Over the weekend, on-demand ride service Uber upset a lot of customers in New York with its “surge pricing.”
That’s because some customers ended up paying insanely high prices, seven to eight times the normal charges in certain places.
Surge pricing happens when there is a lot of demand, but not enough cars on the road. So Uber raises its fares to ensure it has reliable vehicles ready for those who actually need them.
Uber does this to incentivise more drivers to be out on the road, given that they would likely rather not be driving on the during a storm or on special occasions like New Years Eve.
The price continues to increase until there are enough drivers on the road. Once there are enough drivers to meet customer demand, Uber decreases the price. This practice is very similar to the way airlines and hotels “surge” their pricing to make sure there are always seats/rooms for those who need them.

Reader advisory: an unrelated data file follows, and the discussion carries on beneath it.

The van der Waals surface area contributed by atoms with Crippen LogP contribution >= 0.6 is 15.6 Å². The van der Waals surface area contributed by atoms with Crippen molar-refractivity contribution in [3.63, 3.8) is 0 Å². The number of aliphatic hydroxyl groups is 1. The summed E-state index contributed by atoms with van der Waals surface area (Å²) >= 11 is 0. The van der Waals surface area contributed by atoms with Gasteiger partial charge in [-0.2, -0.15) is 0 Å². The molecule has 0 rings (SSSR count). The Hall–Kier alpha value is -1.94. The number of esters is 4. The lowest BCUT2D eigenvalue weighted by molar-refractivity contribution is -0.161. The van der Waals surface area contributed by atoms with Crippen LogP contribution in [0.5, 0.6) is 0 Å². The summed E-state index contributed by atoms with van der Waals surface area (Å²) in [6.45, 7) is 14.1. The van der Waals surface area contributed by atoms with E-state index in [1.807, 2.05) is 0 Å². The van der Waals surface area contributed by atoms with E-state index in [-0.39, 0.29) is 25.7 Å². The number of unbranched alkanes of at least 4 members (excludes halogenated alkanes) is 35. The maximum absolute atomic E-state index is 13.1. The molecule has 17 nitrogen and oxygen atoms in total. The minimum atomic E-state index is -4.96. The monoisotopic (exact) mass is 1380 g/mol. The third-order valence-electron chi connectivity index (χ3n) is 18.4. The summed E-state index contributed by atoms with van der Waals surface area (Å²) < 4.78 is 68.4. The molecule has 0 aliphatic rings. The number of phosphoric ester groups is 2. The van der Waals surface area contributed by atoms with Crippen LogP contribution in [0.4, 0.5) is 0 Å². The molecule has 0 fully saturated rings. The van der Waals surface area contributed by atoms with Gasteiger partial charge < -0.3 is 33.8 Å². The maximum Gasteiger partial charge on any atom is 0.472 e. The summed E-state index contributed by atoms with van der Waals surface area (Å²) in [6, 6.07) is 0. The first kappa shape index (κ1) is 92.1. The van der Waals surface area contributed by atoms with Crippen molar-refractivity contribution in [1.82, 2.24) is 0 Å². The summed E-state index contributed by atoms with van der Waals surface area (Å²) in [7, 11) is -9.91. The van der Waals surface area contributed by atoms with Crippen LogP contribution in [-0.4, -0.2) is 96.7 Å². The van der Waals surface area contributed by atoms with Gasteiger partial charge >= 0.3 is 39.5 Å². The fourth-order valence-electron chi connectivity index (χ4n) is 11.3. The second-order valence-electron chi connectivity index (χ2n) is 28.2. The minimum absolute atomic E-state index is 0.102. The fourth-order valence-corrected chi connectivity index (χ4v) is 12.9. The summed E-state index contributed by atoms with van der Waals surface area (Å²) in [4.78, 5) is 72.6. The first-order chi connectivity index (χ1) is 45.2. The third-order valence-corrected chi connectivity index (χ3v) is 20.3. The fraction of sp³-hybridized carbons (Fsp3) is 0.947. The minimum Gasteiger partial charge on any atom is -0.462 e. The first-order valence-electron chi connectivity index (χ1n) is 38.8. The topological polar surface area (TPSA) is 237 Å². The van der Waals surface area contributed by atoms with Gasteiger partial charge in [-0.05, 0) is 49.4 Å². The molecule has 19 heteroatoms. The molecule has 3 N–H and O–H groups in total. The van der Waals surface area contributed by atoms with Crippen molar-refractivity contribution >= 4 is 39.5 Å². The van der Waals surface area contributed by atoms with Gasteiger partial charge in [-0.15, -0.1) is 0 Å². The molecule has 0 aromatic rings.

Here’s how Uber CEO Travis Kalanick explained why the company uses surge pricing in a blog post shortly after New Year’s Eve this year:
Uber is ALWAYS a reliable ride. Being unavailable, inconvenient is the opposite of Uber.
This is a big part of why we do surge pricing. What good is it if we are as unavailable as a taxi system or an unreliable muni system on NYE? Being Uber means being “Always On” and “Always Convenient”.
So how can you avoid surge pricing?
For what it’s worth, Uber does notify you when surge pricing is in effect. In order to request a ride with , the user must confirm it. You can also use the fare estimator to get an estimate of your ride before you actually request it.
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